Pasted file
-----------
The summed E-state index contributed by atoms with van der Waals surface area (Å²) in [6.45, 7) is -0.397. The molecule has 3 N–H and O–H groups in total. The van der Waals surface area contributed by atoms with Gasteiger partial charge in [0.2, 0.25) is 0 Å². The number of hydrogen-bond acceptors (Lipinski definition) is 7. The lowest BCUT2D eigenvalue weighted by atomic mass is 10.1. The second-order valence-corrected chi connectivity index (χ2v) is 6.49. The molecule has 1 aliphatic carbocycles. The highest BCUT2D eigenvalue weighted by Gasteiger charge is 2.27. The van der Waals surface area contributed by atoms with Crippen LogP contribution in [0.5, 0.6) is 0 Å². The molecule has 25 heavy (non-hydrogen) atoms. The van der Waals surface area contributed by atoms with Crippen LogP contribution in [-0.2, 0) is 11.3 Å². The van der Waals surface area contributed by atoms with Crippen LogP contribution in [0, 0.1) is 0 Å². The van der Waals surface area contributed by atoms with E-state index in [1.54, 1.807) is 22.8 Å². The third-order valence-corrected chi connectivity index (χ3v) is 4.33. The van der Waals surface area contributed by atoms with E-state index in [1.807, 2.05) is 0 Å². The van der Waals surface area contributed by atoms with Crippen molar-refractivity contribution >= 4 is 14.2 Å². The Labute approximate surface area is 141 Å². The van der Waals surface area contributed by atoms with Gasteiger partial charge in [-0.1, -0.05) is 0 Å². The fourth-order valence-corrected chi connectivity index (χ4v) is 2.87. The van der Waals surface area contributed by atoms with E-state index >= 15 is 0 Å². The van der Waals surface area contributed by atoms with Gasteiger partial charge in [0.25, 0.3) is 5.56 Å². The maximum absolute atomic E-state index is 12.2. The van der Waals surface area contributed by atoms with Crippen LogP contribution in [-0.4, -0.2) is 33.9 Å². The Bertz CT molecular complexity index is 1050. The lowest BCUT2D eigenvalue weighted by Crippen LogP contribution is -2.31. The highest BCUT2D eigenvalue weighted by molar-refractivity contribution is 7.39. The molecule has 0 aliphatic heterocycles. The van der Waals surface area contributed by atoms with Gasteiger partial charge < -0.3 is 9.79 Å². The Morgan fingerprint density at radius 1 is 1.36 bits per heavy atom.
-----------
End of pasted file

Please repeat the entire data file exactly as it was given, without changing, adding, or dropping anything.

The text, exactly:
The summed E-state index contributed by atoms with van der Waals surface area (Å²) in [6.45, 7) is -0.397. The molecule has 3 N–H and O–H groups in total. The van der Waals surface area contributed by atoms with Gasteiger partial charge in [0.2, 0.25) is 0 Å². The number of hydrogen-bond acceptors (Lipinski definition) is 7. The lowest BCUT2D eigenvalue weighted by atomic mass is 10.1. The second-order valence-corrected chi connectivity index (χ2v) is 6.49. The molecule has 1 aliphatic carbocycles. The highest BCUT2D eigenvalue weighted by Gasteiger charge is 2.27. The van der Waals surface area contributed by atoms with Crippen LogP contribution in [0.5, 0.6) is 0 Å². The molecule has 25 heavy (non-hydrogen) atoms. The van der Waals surface area contributed by atoms with Crippen LogP contribution in [-0.2, 0) is 11.3 Å². The van der Waals surface area contributed by atoms with Crippen LogP contribution in [0, 0.1) is 0 Å². The van der Waals surface area contributed by atoms with E-state index in [1.54, 1.807) is 22.8 Å². The third-order valence-corrected chi connectivity index (χ3v) is 4.33. The van der Waals surface area contributed by atoms with E-state index in [1.807, 2.05) is 0 Å². The van der Waals surface area contributed by atoms with Crippen molar-refractivity contribution >= 4 is 14.2 Å². The Labute approximate surface area is 141 Å². The van der Waals surface area contributed by atoms with Gasteiger partial charge in [-0.1, -0.05) is 0 Å². The fourth-order valence-corrected chi connectivity index (χ4v) is 2.87. The van der Waals surface area contributed by atoms with E-state index >= 15 is 0 Å². The van der Waals surface area contributed by atoms with Gasteiger partial charge in [0.25, 0.3) is 5.56 Å². The maximum absolute atomic E-state index is 12.2. The van der Waals surface area contributed by atoms with Crippen LogP contribution in [-0.4, -0.2) is 33.9 Å². The Bertz CT molecular complexity index is 1050. The lowest BCUT2D eigenvalue weighted by Crippen LogP contribution is -2.31. The highest BCUT2D eigenvalue weighted by molar-refractivity contribution is 7.39. The molecule has 0 aliphatic heterocycles. The van der Waals surface area contributed by atoms with Gasteiger partial charge < -0.3 is 9.79 Å². The Morgan fingerprint density at radius 1 is 1.36 bits per heavy atom.